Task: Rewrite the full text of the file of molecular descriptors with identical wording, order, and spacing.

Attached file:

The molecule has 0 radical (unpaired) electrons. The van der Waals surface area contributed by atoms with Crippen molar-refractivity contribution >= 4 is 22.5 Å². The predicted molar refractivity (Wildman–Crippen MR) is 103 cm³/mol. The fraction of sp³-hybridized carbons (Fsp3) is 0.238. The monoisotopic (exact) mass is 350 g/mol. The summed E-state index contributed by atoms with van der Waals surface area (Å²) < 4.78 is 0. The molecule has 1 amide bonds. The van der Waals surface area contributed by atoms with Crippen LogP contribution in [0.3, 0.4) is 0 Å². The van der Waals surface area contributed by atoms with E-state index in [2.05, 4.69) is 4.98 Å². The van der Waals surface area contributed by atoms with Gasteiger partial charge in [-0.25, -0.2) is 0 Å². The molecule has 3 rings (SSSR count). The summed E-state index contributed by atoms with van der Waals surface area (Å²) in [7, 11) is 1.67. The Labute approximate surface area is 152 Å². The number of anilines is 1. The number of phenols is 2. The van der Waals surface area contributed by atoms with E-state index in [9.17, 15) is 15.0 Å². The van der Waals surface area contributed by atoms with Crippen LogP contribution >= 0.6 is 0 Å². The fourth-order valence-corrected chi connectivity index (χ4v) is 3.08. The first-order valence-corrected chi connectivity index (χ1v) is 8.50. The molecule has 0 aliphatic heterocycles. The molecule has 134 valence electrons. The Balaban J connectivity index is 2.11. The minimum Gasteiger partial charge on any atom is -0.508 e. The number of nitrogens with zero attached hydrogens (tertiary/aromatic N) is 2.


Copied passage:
The molecule has 0 radical (unpaired) electrons. The van der Waals surface area contributed by atoms with Crippen molar-refractivity contribution >= 4 is 22.5 Å². The predicted molar refractivity (Wildman–Crippen MR) is 103 cm³/mol. The fraction of sp³-hybridized carbons (Fsp3) is 0.238. The monoisotopic (exact) mass is 350 g/mol. The summed E-state index contributed by atoms with van der Waals surface area (Å²) < 4.78 is 0. The molecule has 1 amide bonds. The van der Waals surface area contributed by atoms with Crippen LogP contribution in [0.3, 0.4) is 0 Å². The van der Waals surface area contributed by atoms with E-state index in [2.05, 4.69) is 4.98 Å². The van der Waals surface area contributed by atoms with Gasteiger partial charge in [-0.25, -0.2) is 0 Å². The molecule has 3 rings (SSSR count). The summed E-state index contributed by atoms with van der Waals surface area (Å²) in [7, 11) is 1.67. The Labute approximate surface area is 152 Å². The number of anilines is 1. The number of phenols is 2. The van der Waals surface area contributed by atoms with E-state index in [9.17, 15) is 15.0 Å². The van der Waals surface area contributed by atoms with Crippen LogP contribution >= 0.6 is 0 Å². The fourth-order valence-corrected chi connectivity index (χ4v) is 3.08. The first-order valence-corrected chi connectivity index (χ1v) is 8.50. The molecule has 0 aliphatic heterocycles. The molecule has 134 valence electrons. The Balaban J connectivity index is 2.11. The minimum Gasteiger partial charge on any atom is -0.508 e. The number of nitrogens with zero attached hydrogens (tertiary/aromatic N) is 2.